India's Demographic Gamble: The Risk of Missing Out on a Generational Opportunity

South Asia, India risk squandering demographic dividend: World Bank The World Bank has released the "Job for Resilience Report" recently. The report discusses how South Asia, which includes India, is failing to make use of its demographic dividend.

Demographic dividend:

  • When the proportion of the working-age population (15–64 years old) is larger than that of the non-working age group, there is the potential for economic advantages.

  • A large percentage of the population is employed, which suggests that more individuals have the potential to be productive and support economic growth. This is known as the demographic dividend. 

Major findings in this report:

The South Asia’s labor markets as Emerging markets and developing economies:

  • Decline in employment ratio:

  • During 2000–23, South Asia's employment declined, despite a 6% increase following the epidemic. South Asia saw a 2% reduction, with varying fluctuations within, while the majority of EMDEs(Emerging market and developing economies) stayed steady.

  • Low employment ratios:

  • With the exception of Nepal, the employment ratios of South Asian nations are substantially lower than those of other EMDEs; in 2023, the region's ratio of 59% was significantly lower than the average of 70% worldwide.

  • Employment weakness for men and women: 

  • In contrast to other EMDEs, men's employment ratios decreased in South Asia during the course of 20 years. The consistently low women's ratios—which are half of those found elsewhere—are the main cause of South Asia's lower employment rates overall.

  • A missing engine of growth:

  • Labor productivity growth in South Asia peaked in the 2010s and then fell below the EMDE average from 2020 to 2023. In contrast to other EMDEs, South Asia's output growth was primarily dependent on the expansion of the working-age population and rising labor productivity. However, output growth was hampered by deteriorating employment ratios.

Report on Indian Scenario:

  • Employment and labor productivity trends:

  • India's employment growth was sluggish in the 2010s but picked up after the pandemic. The employment ratio saw a sharp decrease until 2022, at which time it slightly rebounded in 2023, rising by 3 percentage points.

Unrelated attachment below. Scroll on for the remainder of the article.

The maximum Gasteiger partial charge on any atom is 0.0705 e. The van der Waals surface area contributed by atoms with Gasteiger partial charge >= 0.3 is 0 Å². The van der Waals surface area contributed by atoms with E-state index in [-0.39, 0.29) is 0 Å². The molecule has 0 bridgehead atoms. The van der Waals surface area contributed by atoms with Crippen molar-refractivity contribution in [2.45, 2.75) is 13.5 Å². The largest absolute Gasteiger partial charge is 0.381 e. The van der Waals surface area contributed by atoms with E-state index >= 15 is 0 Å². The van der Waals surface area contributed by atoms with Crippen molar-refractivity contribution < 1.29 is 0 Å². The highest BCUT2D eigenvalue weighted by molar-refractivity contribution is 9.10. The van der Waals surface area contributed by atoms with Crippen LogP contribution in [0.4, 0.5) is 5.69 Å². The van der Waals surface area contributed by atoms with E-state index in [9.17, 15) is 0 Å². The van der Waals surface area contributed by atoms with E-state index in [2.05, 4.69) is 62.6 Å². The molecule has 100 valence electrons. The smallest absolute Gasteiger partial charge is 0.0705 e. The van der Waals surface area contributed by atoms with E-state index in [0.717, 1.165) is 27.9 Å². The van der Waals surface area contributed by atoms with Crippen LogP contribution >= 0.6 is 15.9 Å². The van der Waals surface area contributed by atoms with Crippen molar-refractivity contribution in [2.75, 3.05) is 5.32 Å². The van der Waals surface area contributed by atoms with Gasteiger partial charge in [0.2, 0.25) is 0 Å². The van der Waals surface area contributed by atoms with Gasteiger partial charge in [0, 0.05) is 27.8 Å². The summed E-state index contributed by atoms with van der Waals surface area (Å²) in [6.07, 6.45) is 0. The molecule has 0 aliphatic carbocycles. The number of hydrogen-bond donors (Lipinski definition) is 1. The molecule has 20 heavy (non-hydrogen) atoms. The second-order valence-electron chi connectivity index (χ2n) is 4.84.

• Migrant workers:

  • During the pandemic in India, workers from abroad returned to rural areas, and emigration from these areas decreased. After Nepal, India employs 44% of the workers in the region who work in agriculture.

  • Employment composition:

  • Public investments, loosened labor laws, and contract labor all contribute to the growth of industrial employment in India. The services industry, which is dominated by BPO, IT, and healthcare, depends more on trained laborers and digital infrastructure than it does on unskilled workers.

Measures to tackle the issues raised in the report: 

  • Implementing comprehensive skill development programs, with an emphasis on both technical and soft skills, will provide the workforce with the abilities required by the changing employment market.

  • Labor Market Reforms: Constantly examining and improving labor laws to achieve a balance between defending workers' rights and promoting an atmosphere that is favorable to investment and job development.

  • Promotion of Inclusive Growth: Putting policies into place that support inclusive growth, with an emphasis on boosting women's employment through initiatives like accessible childcare, flexible work schedules, and removing barriers related to culture.

  • Infrastructure Development: Ongoing investments in infrastructure will support the expansion of businesses and services and generate additional job opportunities, especially in rural areas.

  • Enhancing Productivity: Putting policies in place to raise productivity in all industries through innovation, resource efficiency, and technology breakthroughs.

In order to benefit from the demographic dividend, enough human capital investment is required, with a focus on healthcare, education, and skill development.

Advait IAS